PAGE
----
Google has updated its advice to people making websites, who might want to have those sites indexed by Google. There are two simple bits of advice: optimise for performance, and use progressive enhancement.
Just like modern browsers, our rendering engine might not support all of the technologies a page uses. Make sure your web design adheres to the principles of progressive enhancement as this helps our systems (and a wider range of browsers) see usable content and basic functionality when certain web design features are not yet supported.
Stuart has written some wise words about making privacy the differentiator that can take on Facebook and Google.
He also talks about Aral’s ind.ie project; all the things they’re doing right, and all things they could do better:
The ind.ie project is to open source as Brewdog are to CAMRA.
This is what Scott Jenson has been working on—a first stab at just-in-time interactions by having physical devices broadcasting URLs.
Walk up and use anything
Kubrickian pictures taken by the Google robot wherein it captures its own reflection.
An early look at the just-in-time interactions that Scott has been working on:
Nearby works like this. An enabled object broadcasts a short description of itself and a URL to devices nearby listening. Those URLs are grabbed and listed by the app, and tapping on one brings you to the object’s webpage, where you can interact with it—say, tell it to perform a task.
A nice stroll around Marseilles at night without any of the traditional danger.
I despair sometimes.
Here’s a ridiculous Heath-Robinsonesque convoluted way of getting the mighty all-powerful Googlebot to read the web thangs you’ve built using the new shiny client-side frameworks like Angular, Ember, Backbone…
Here’s another idea: output your HTML in HTML.
You might want to untick the checkbox at the bottom of this screen:
Based upon my activity, Google may show my name and profile photo in shared endorsements that appear in ads.
I have a lot of admiration for Reverend Dan Catt.
I don’t want to be in a position where I say “Hey, I’m working at Google, no no, don’t worry, the good bit of Google”, because goodness knows I did enough of that at Yahoo.
We have lost an ally in the fight to maintain net neutrality. I wonder how Vint Cerf feels about his employer’s backtracking.
The specific issue here is with using a home computer as a server. It’s common for ISPs to ban this activity, but that doesn’t change the fact that it flies in the face of the fundamental nature of the internet as a dumb network.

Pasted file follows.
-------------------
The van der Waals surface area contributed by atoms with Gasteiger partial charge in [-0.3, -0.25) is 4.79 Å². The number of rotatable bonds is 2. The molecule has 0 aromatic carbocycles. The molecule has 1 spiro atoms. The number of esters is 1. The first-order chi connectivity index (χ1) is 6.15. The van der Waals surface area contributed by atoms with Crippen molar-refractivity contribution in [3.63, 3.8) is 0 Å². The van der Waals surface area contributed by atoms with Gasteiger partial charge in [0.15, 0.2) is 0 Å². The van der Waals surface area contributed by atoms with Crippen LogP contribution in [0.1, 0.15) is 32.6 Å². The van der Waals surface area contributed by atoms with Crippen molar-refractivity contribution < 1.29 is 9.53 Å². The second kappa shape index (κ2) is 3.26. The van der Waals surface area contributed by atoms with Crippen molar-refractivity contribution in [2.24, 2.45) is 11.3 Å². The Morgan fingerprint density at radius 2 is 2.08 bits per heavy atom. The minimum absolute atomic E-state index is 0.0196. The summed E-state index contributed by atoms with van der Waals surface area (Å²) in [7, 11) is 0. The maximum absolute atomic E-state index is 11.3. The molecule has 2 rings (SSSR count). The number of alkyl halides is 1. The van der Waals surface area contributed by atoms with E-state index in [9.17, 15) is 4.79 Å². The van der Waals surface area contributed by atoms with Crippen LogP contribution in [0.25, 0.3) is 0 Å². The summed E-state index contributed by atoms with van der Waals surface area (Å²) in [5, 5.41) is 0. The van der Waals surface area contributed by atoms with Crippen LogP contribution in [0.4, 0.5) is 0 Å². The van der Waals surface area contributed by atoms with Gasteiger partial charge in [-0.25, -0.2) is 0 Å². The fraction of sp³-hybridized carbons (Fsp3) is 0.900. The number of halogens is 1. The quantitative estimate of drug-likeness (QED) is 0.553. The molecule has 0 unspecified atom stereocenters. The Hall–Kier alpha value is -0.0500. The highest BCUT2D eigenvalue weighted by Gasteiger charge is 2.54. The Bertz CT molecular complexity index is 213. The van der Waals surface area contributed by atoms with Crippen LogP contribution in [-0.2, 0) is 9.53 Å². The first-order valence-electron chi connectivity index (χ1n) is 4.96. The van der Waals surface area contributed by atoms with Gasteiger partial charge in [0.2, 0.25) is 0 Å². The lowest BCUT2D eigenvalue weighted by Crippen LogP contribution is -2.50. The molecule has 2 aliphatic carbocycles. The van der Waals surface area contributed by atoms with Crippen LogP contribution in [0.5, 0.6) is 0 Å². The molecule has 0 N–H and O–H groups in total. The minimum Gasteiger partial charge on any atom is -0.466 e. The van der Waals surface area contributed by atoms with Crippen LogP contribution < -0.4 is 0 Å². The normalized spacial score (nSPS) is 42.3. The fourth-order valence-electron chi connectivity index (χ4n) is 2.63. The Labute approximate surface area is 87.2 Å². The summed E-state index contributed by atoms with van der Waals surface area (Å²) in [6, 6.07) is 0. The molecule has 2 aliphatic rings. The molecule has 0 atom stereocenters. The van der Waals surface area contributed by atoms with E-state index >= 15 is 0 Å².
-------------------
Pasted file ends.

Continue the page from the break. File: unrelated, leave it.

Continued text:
I think the natural end point to owning your own data is serving your own data—something that Steven Pemberton talked about in his fateful talk.
We must fight these attempts to turn the internet into controlled system of producers and consumers.
Stuart nails it: the real problem with delegating identity is not what some new app will do with your identity details, it’s what the identity provider—Twitter, Google, Facebook—will do with the knowledge that you’re now using some new app.
This is why I want to use my own website as my identity provider.
Looks like Google are offering responsive (or at least adaptive) ad sizes.
A superb piece by Marco Arment prompted by the closing of Google Reader. He nails the power of RSS:
RSS represents the antithesis of this new world: it’s completely open, decentralized, and owned by nobody, just like the web itself. It allows anyone, large or small, to build something new and disrupt anyone else they’d like because nobody has to fly six salespeople out first to work out a partnership with anyone else’s salespeople.
And he’s absolutely on the money when he describes what changed:
RSS, semantic markup, microformats, and open APIs all enable interoperability, but the big players don’t want that — they want to lock you in, shut out competitors, and make a service so proprietary that even if you could get your data out, it would be either useless (no alternatives to import into) or cripplingly lonely (empty social networks).
I share his anger.
Well, fuck them, and fuck that.
Google’s track record is not looking good. There seems to be a modus operandi of bait-and-switch: start with open technologies (XMPP, CalDav, RSS) and then once they’ve amassed a big enough user base, ditch the standards.
Google’s plan to bring internet connectivity to remote areas by using balloons wafting in the stratosphere.
Considering that Google seems to put as much time and effort into its April Fool’s jokes as it does into its real projects, you’d be forgiven for assuming this was a spoof.
Good news from Google: it’s going to start actively penalising sites for perpetrating the worst practices for mobile e.g. redirecting a specific “desktop” URL to a the homepage of the mobile site, or for shoving a doorslam “download our app” message at users.
I wish that we could convince people not to do that crap on the basis of it being, well, crap. But when all else fails, saying “Google says so” carries a lot of weight (see also: semantics, accessibility, yadda, yadda, yadda).
The litany of open standards that Google has been abandoning: RSS, XMPP, WebDav…
The accidental beauty in Google’s autosuggest algorithm.
A good history lesson in rendering engines: KHTML, WebKit, and now, Blink.
Charles Arthur analyses the data from Google’s woeful history of shutting down its services.
So if you want to know when Google Keep, opened for business on 21 March 2013, will probably shut - again, assuming Google decides it’s just not working - then, the mean suggests the answer is: 18 March 2017. That’s about long enough for you to cram lots of information that you might rely on into it; and also long enough for Google to discover that, well, people aren’t using it to the extent that it hoped.
Prepare to lose yourself for hours as you keep hitting “take me somewhere else” through these most bizarre and wonderful Google street view locations.
Related to my rant on links that aren’t actually links: buttons that aren’t actually buttons.